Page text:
ALL THIS is important to keep in mind amid the pressure Gantz finds himself under ahead of the March 23 election. On Tuesday, a public letter signed by 130 former IDF officers and defense officials called on him to drop out of the race, warning that if he stays until the end and fails to cross the threshold, he will essentially be crowning Netanyahu.
The defense officials are not completely wrong. If votes go to waste by a party that does not make it into the Knesset, then that usually benefits the largest party – almost assuredly to be Likud – whose percentage of the vote will then be greater and worth more seats. With Gantz on the brink, he is certainly set up right now to be the party that helps Netanyahu cross the finish line to a 61-MK majority.
Gantz has tried to push back against this. One tactic is to claim that if Blue and White does not cross the threshold, Netanyahu will be able to fire him and the party’s other ministers and then pass an immunity law.
This claim, meant to scare members of the anti-Netanyahu camp, is not certain. Other legal opinions have claimed that due to the legislation that was passed when establishing the parity government, Netanyahu cannot simply fire Blue and White ministers, and they will remain in office – even if they don’t make it into the Knesset – until a new government is sworn in, whenever that will be.
Time will tell which version is true, but what remains unanswered is the bigger question: what happened to Gantz, and how did he go from being the darling of the center-left with 35 seats and a potential future prime minister, to someone who now has to plead with voters to vote for him?
What went wrong?
There are a lot of answers. There is Netanyahu, who plays politics above the rim at a different level than his adversaries; there is the rightward trend in Israel; and there is the cannibalization that always ends up killing the Left.
There is also the IDF factor. Moshe Ya’alon, Shaul Mofaz, Amnon Lipkin-Shahak all came before Gantz and tried to take on Netanyahu, only to fail and leave the stage. They were accomplished men, respected for their decades of service and sacrifice on behalf of the State of Israel. All were looked at as future leaders, and spoken of as the bright new hope for the anti-Netanyahu camp.
But they all failed, reinforcing the idea that military officers are just not cut out for the style of politics being played today in Israel.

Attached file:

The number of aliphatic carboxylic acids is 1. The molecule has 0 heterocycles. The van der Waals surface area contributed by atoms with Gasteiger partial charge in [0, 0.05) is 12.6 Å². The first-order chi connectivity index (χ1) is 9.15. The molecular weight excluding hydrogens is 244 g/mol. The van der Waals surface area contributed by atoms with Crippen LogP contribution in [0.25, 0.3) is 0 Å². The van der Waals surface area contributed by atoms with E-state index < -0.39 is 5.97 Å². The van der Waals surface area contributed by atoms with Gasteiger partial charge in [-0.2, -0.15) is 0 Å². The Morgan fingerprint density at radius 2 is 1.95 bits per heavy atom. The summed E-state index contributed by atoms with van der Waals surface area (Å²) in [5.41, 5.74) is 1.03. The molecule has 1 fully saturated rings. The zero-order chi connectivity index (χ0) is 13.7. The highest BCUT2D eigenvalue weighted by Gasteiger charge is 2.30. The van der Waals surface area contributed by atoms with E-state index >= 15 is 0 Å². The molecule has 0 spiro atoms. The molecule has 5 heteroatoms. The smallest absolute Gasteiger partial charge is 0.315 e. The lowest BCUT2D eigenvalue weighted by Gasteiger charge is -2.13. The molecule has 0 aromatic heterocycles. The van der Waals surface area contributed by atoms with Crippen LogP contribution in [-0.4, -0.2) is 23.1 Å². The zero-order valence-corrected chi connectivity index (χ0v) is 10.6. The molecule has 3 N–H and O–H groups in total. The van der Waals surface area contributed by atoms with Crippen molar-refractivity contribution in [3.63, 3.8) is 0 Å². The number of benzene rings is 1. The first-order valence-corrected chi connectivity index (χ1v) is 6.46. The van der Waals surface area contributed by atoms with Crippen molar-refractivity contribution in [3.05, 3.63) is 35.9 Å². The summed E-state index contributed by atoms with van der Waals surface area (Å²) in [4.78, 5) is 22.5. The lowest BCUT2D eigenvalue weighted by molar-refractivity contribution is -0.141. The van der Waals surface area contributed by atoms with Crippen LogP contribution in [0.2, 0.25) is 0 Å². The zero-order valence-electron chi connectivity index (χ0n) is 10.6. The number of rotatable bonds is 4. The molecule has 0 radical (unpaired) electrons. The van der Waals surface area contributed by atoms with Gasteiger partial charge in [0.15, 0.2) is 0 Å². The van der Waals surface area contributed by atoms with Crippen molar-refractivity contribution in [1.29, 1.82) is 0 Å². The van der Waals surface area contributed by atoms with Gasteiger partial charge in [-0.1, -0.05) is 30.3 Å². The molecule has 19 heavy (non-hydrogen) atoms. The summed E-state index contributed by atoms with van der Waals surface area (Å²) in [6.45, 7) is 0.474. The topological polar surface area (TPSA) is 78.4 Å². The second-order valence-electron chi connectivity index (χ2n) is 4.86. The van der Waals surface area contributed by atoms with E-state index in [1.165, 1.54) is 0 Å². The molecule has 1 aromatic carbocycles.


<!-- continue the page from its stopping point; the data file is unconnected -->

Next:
I’ve covered Gantz since his days as an IDF officer through his tenure as chief of staff. I can’t say I know him really well, but from what I have seen he is a man of integrity and principles. He, for example, joined the government in May because he genuinely believed it was the right thing for the country. He was willing to pay a price – jump on a grenade as he claims– to help preserve Israel’s democratic character.
That is why, when the coalition deal was signed in April, many people who were against allowing someone under indictment and on trial to serve as prime minister changed their mind and supported Gantz’s 180-degree shift. COVID-19 had upended our lives, and as we know, drastic times call for drastic measures.
But from the moment Gantz came into office he seemed to fall apart. The takanon episode, the budget, and other issues like government appointments came to reveal that he wasn’t cut out for the role. It seemed at times like he was so focused on the benefits of carrying the title of “alternate prime minister” and the so-called parity government that he lost sight of what was really important: bringing accomplishments to the country.
Being defense minister, for example, has often served as a role to propel politicians. But can anyone even think of something he has accomplished as defense minister over the last nine months? Is there some clear achievement to his credit that stands out?
All you have to do is listen to him speak to understand the challenge he faces.
Netanyahu talks of how he “brought millions of vaccines to Israel,” a clear accomplishment regardless of it not being accurate (Netanyahu didn’t personally bring vaccines to Israel; Israeli taxpayer money did, the Health Ministry did, and the health funds’ longstanding relationship with Pfizer played a big part as well).
What does Gantz talk about? He points out how he was a shield against corruption, how he stopped Netanyahu from taking over the Justice Ministry, stopped Netanyahu from passing an immunity law, and stopped Netanyahu from doing whatever he wanted in the coronavirus cabinet.
All that stopping is nice, but it makes it seem like Gantz is a set of brakes and Netanyahu is the gas pedal – and who would you prefer? The guy who seems to stop things or the guy who looks like he gets things done?
Gantz needs to face up to his dilemma. He is not to be envied.